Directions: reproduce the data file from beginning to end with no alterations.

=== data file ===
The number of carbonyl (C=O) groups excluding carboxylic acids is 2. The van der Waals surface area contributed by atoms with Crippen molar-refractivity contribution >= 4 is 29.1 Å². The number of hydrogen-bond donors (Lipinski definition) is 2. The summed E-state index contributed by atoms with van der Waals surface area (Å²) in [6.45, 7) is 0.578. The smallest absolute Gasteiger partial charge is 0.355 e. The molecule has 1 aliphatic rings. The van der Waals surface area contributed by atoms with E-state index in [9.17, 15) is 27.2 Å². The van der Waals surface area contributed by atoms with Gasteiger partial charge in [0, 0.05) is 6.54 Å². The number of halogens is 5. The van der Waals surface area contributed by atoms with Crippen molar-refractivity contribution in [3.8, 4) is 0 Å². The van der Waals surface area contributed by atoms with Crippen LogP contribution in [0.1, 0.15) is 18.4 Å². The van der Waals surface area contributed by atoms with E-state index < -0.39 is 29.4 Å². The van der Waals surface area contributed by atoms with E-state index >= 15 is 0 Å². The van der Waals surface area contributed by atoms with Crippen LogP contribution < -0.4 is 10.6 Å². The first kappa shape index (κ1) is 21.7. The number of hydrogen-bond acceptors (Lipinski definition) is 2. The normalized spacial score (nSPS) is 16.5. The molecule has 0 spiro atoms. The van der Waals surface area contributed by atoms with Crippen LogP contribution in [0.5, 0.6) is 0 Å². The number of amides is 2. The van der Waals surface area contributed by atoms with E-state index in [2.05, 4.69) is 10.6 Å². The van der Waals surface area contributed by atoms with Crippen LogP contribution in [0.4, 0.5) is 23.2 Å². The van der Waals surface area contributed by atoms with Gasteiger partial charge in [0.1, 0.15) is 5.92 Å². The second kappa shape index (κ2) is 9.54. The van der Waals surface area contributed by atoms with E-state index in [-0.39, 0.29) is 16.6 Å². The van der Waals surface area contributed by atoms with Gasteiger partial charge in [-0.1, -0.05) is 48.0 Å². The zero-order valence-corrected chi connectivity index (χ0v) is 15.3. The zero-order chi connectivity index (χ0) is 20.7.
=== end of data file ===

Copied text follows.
The number of carbonyl (C=O) groups excluding carboxylic acids is 2. The van der Waals surface area contributed by atoms with Crippen molar-refractivity contribution >= 4 is 29.1 Å². The number of hydrogen-bond donors (Lipinski definition) is 2. The summed E-state index contributed by atoms with van der Waals surface area (Å²) in [6.45, 7) is 0.578. The smallest absolute Gasteiger partial charge is 0.355 e. The molecule has 1 aliphatic rings. The van der Waals surface area contributed by atoms with E-state index in [9.17, 15) is 27.2 Å². The van der Waals surface area contributed by atoms with Gasteiger partial charge in [0, 0.05) is 6.54 Å². The number of halogens is 5. The van der Waals surface area contributed by atoms with Crippen molar-refractivity contribution in [3.8, 4) is 0 Å². The van der Waals surface area contributed by atoms with Crippen LogP contribution in [0.1, 0.15) is 18.4 Å². The van der Waals surface area contributed by atoms with E-state index < -0.39 is 29.4 Å². The van der Waals surface area contributed by atoms with E-state index >= 15 is 0 Å². The van der Waals surface area contributed by atoms with Crippen LogP contribution < -0.4 is 10.6 Å². The first kappa shape index (κ1) is 21.7. The number of hydrogen-bond acceptors (Lipinski definition) is 2. The normalized spacial score (nSPS) is 16.5. The molecule has 0 spiro atoms. The van der Waals surface area contributed by atoms with Crippen LogP contribution in [0.5, 0.6) is 0 Å². The number of amides is 2. The van der Waals surface area contributed by atoms with E-state index in [2.05, 4.69) is 10.6 Å². The van der Waals surface area contributed by atoms with Crippen LogP contribution in [0.4, 0.5) is 23.2 Å². The van der Waals surface area contributed by atoms with Gasteiger partial charge in [0.1, 0.15) is 5.92 Å². The second kappa shape index (κ2) is 9.54. The van der Waals surface area contributed by atoms with E-state index in [-0.39, 0.29) is 16.6 Å². The van der Waals surface area contributed by atoms with Gasteiger partial charge in [-0.1, -0.05) is 48.0 Å². The zero-order valence-corrected chi connectivity index (χ0v) is 15.3. The zero-order chi connectivity index (χ0) is 20.7.